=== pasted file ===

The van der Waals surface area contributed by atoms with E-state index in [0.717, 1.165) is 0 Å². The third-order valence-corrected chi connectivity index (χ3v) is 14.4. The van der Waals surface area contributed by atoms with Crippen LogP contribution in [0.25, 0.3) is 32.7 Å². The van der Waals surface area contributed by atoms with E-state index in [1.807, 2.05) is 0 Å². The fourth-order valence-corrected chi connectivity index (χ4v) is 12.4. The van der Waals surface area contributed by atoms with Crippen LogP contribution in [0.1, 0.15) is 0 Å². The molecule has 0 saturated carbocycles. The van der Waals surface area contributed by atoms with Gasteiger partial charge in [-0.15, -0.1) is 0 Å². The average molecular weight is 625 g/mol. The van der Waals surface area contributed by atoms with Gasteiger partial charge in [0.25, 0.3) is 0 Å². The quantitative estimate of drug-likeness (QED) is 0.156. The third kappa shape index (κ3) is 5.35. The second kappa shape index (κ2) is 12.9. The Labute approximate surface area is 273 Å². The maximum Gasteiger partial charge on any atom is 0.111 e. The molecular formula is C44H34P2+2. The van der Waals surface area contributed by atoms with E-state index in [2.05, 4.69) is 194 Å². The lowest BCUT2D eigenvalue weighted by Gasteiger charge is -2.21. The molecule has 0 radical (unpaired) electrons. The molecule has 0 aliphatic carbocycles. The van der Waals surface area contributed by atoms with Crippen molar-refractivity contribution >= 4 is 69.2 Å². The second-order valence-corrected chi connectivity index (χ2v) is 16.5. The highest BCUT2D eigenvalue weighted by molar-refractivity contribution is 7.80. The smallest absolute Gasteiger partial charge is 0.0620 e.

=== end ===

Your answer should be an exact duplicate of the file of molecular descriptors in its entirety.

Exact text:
The van der Waals surface area contributed by atoms with E-state index in [0.717, 1.165) is 0 Å². The third-order valence-corrected chi connectivity index (χ3v) is 14.4. The van der Waals surface area contributed by atoms with Crippen LogP contribution in [0.25, 0.3) is 32.7 Å². The van der Waals surface area contributed by atoms with E-state index in [1.807, 2.05) is 0 Å². The fourth-order valence-corrected chi connectivity index (χ4v) is 12.4. The van der Waals surface area contributed by atoms with Crippen LogP contribution in [0.1, 0.15) is 0 Å². The molecule has 0 saturated carbocycles. The van der Waals surface area contributed by atoms with Gasteiger partial charge in [-0.15, -0.1) is 0 Å². The average molecular weight is 625 g/mol. The van der Waals surface area contributed by atoms with Gasteiger partial charge in [0.25, 0.3) is 0 Å². The quantitative estimate of drug-likeness (QED) is 0.156. The third kappa shape index (κ3) is 5.35. The second kappa shape index (κ2) is 12.9. The Labute approximate surface area is 273 Å². The maximum Gasteiger partial charge on any atom is 0.111 e. The molecular formula is C44H34P2+2. The van der Waals surface area contributed by atoms with E-state index in [2.05, 4.69) is 194 Å². The lowest BCUT2D eigenvalue weighted by Gasteiger charge is -2.21. The molecule has 0 radical (unpaired) electrons. The molecule has 0 aliphatic carbocycles. The van der Waals surface area contributed by atoms with Crippen molar-refractivity contribution >= 4 is 69.2 Å². The second-order valence-corrected chi connectivity index (χ2v) is 16.5. The highest BCUT2D eigenvalue weighted by molar-refractivity contribution is 7.80. The smallest absolute Gasteiger partial charge is 0.0620 e.